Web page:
Lenin's model village struggling to survive capitalism

SIX years after the Bolshevik Revolution, some of the Soviet Union's foremost intellectuals launched an experimental village, Sokol, as an answer to the dreary, cramped living conditions in war-blighted Moscow.

Now, 15 years after the Soviet collapse, Sokol is under threat - from the pressures of capitalism.

The village was founded with the backing of Vladimir Lenin as the country's first co-operative settlement. Artists and thinkers lived in a meticulously planned, star-shaped village with unpaved streets - all only six miles from the Kremlin.

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The wooden homes and vegetable patches survived Stalin's purges, the Second World War, a tornado and numerous attempts to raze them. Today, the village is the capital's last oasis of tranquil rural life amid the chaos of a city on the move.

But Sokol is again endangered - this time from Russia's new class of multimillionaires.

Property is being snapped up in Moscow at such a frenzied pace that the Russian capital this year was rated the world's most expensive city.

Sokol, founded in 1923, is not immune to the property boom - a 9,000sq ft plot recently went for 800,000. But the mega-rich are more interested in the land than in the quaint homes. Meticulously carved fences are making way for metal walls with security cameras. Extravagant villas now loom over the original low-slung dwellings.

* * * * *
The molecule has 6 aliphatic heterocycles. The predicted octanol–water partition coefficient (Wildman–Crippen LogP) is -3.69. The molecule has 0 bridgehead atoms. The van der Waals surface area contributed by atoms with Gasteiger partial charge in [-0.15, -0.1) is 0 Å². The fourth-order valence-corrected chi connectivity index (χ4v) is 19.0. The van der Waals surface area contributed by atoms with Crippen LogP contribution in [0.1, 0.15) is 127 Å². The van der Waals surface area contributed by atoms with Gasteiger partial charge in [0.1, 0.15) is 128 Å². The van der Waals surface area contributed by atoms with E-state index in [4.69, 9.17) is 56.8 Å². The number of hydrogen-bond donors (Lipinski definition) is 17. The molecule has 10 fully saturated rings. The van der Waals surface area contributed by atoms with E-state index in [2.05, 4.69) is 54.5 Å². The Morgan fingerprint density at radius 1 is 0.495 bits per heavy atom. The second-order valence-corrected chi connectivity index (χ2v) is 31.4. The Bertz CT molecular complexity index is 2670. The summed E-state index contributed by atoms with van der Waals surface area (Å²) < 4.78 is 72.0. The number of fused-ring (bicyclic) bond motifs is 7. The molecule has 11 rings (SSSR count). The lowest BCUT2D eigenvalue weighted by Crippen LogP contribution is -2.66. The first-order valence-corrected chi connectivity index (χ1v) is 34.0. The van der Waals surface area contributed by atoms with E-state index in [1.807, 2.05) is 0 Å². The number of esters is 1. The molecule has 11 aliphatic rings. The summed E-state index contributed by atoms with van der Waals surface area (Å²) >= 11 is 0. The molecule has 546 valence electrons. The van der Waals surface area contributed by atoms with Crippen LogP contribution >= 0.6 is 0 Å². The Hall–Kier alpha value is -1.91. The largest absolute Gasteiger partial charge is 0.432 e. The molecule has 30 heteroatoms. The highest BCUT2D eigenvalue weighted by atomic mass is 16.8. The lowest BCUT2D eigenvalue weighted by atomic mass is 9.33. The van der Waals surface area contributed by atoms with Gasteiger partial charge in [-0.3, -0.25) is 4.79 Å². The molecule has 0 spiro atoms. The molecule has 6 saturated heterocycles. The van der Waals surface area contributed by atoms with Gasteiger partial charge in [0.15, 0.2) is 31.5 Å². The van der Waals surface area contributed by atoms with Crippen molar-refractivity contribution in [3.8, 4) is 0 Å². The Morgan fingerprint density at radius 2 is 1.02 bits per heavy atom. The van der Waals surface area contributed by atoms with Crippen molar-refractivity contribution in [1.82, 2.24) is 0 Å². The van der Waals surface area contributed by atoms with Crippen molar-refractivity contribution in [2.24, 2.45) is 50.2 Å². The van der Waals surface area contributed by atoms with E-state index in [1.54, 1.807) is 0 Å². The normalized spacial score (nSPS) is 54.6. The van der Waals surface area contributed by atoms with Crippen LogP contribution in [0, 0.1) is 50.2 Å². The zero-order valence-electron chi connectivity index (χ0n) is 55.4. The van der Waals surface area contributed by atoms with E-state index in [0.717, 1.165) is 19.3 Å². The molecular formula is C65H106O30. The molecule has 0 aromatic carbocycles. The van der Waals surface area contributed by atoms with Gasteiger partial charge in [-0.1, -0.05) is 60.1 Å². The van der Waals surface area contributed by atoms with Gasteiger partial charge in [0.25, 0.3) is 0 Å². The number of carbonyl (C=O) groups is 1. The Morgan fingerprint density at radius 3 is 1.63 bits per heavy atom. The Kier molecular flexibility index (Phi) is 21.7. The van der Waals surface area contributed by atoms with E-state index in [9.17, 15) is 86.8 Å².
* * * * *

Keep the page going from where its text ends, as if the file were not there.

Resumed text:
"It's huge fences, intercoms, security cameras ... big dogs," said Marina Faydysh, an artist who has lived in Sokol since her birth in 1946. "They're aliens."

But, in an irony lost on few Sokolites, those fabulously rich aliens - who drive down the recently paved streets in Bentleys - may be the village's best hope of avoiding the even worse fate of seeing their homes replaced by bland apartment towers.

Mikhail Rychagov, who chairs the village council, estimated 60 per cent of Sokol's families have lived in the village for multiple generations. But as those middle-class families come under pressure to sell, Sokol's future is increasingly in doubt.

"A person making $100 a month can't live in a house worth several million, by definition," said a real-estate magnate who bought up two adjacent plots in Sokol in 2000.

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Natalia Maximova, the head of a regional office that oversees building, said the government would not touch Sokol until 2020, when its designation as an architectural landmark expires.

But regardless of whether the authorities keep that pledge, the village is fast becoming a community of expensive villas - some tasteful and understated, others just plain gaudy.